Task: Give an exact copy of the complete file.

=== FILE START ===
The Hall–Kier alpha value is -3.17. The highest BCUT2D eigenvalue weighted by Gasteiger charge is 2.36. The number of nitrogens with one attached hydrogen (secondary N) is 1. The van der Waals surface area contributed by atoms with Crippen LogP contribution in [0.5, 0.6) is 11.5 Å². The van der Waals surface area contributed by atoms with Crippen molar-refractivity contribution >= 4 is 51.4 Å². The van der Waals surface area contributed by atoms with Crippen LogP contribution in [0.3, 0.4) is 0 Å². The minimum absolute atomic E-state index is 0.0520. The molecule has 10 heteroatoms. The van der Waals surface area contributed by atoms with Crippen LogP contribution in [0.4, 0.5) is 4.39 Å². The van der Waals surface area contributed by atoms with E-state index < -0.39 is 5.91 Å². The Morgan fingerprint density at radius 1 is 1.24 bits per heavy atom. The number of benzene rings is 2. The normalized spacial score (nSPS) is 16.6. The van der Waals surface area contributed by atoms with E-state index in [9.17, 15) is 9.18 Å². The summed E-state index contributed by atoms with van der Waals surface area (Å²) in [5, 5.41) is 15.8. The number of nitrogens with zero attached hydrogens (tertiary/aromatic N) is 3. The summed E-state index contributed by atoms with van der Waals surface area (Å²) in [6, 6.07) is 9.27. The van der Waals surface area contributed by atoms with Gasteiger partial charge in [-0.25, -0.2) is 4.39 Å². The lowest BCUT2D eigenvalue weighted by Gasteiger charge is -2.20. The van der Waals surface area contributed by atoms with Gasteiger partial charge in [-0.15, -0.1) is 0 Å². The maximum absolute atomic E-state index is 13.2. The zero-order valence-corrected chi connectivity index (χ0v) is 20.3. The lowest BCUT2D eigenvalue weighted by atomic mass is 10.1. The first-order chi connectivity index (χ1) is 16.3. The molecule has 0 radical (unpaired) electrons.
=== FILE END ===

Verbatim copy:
The Hall–Kier alpha value is -3.17. The highest BCUT2D eigenvalue weighted by Gasteiger charge is 2.36. The number of nitrogens with one attached hydrogen (secondary N) is 1. The van der Waals surface area contributed by atoms with Crippen LogP contribution in [0.5, 0.6) is 11.5 Å². The van der Waals surface area contributed by atoms with Crippen molar-refractivity contribution >= 4 is 51.4 Å². The van der Waals surface area contributed by atoms with Crippen LogP contribution in [0.3, 0.4) is 0 Å². The minimum absolute atomic E-state index is 0.0520. The molecule has 10 heteroatoms. The van der Waals surface area contributed by atoms with Crippen LogP contribution in [0.4, 0.5) is 4.39 Å². The van der Waals surface area contributed by atoms with E-state index < -0.39 is 5.91 Å². The Morgan fingerprint density at radius 1 is 1.24 bits per heavy atom. The number of benzene rings is 2. The normalized spacial score (nSPS) is 16.6. The van der Waals surface area contributed by atoms with E-state index in [9.17, 15) is 9.18 Å². The summed E-state index contributed by atoms with van der Waals surface area (Å²) in [5, 5.41) is 15.8. The number of nitrogens with zero attached hydrogens (tertiary/aromatic N) is 3. The summed E-state index contributed by atoms with van der Waals surface area (Å²) in [6, 6.07) is 9.27. The van der Waals surface area contributed by atoms with Gasteiger partial charge in [-0.25, -0.2) is 4.39 Å². The lowest BCUT2D eigenvalue weighted by Gasteiger charge is -2.20. The van der Waals surface area contributed by atoms with Gasteiger partial charge in [-0.15, -0.1) is 0 Å². The maximum absolute atomic E-state index is 13.2. The zero-order valence-corrected chi connectivity index (χ0v) is 20.3. The lowest BCUT2D eigenvalue weighted by atomic mass is 10.1. The first-order chi connectivity index (χ1) is 16.3. The molecule has 0 radical (unpaired) electrons.